Peter Carey, president and chief executive officer of Self-Help Enterprises, will retire this year after 25 years in the top job and 40 years at the nonprofit organization in Visalia.
Following service in the Peace Corps, Carey completed his college education and thought he would be an English teacher — until he stumbled across a mutual self-help housing project in rural West Virginia and arranged to come West in 1974 as a Vista volunteer.
"I fell in love with the organization and, honestly, fell in love with the town," Carey said. "I could walk down Main Street and know people."
Originally from the New York City area, he married Cathy Manning of Visalia, settled down, raised a family and served on the Visalia City Council in the late 1980s and early 1990s.
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At Self-Help, he worked on housing policy and community development issues with advocacy groups, federal and state legislators and government officials to bring decent housing and water and sewer services to the working poor.
During his tenure as CEO, 3,900 homes and apartment units were built, 3,000 homes rehabilitated and 20,000 sewer and water connections made.
"Everything we do involves the community," Carey said. "We're not consultants. We don't parachute in. We call everyone we work with a participant."
Under the mutual self-help model, groups of future homeowners build homes with their own hands, usually several at a time. It's akin to the old-fashioned barn-raising and is often called "sweat equity" housing, a term Self-Help said it coined in the 1960s.
The method traces its roots to a housing experiment in Pennsylvania coal country during the Great Depression but found fertile ground in the San Joaquin Valley.
In 1963, the movement went from experimental to established when the U.S. Department of Agriculture funded three self-help homes in Goshen.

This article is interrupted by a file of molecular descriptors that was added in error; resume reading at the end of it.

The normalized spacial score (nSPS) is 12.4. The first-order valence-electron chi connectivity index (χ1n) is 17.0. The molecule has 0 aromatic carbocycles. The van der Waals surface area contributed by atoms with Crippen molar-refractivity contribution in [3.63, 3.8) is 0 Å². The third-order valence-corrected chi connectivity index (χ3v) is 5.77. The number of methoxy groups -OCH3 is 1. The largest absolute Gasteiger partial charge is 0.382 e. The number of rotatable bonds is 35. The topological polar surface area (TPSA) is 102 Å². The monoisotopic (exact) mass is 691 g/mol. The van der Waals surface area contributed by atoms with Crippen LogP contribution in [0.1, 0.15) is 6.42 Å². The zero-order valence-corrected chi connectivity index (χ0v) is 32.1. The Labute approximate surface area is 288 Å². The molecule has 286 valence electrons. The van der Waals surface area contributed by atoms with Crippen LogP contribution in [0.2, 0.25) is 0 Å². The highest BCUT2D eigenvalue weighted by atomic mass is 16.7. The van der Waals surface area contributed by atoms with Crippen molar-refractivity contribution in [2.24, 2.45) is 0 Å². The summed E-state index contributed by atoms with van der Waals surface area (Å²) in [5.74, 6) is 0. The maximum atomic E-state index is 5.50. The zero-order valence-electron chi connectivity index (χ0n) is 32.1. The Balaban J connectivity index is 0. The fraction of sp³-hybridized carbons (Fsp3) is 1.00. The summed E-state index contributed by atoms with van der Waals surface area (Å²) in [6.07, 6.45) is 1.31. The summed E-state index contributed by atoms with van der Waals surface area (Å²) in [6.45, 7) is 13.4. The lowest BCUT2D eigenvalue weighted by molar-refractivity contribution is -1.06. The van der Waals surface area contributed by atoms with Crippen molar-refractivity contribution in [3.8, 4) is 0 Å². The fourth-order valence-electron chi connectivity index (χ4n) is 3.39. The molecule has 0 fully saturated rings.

The homes still stand, and Self-Help Enterprises, established in 1965, has since tallied 6,000 sweatequity homes.
"That's more than anyone in the nation," Carey said.
It's not just sweat-equity housing, though.
Self-Help manages home rehabilitation projects in Woodlake, Farmersville and other towns, operates a first-time homebuyer program, has brought sewer and water to poor communities and built 26 apartment projects in Cutler, Goshen, Richgrove, Del Rey, Hanford, Biola, Madera and elsewhere.
"I like the business side of it," Carey said. "We want to make sure that the San Joaquin Valley gets the resources it needs so desperately."
The U.S. Departments of Agriculture and Housing and Urban Development provide most of the funding. Self-Help Enterprises, which employs about 60 people, coordinates funding, qualifies homeowners for loans and provides technical assistance.
Carey said he will remain active in the National Rural Housing Coalition and the Housing Assistance Council, and plans to organize Self-Help documents to preserve the historical record.
His last day is June 30.
He will be succeeded by Tom Collishaw, vice president and director of development at Self-Help.
On June 20, Self-Help will pay tribute to Carey and also celebrate its 50th year.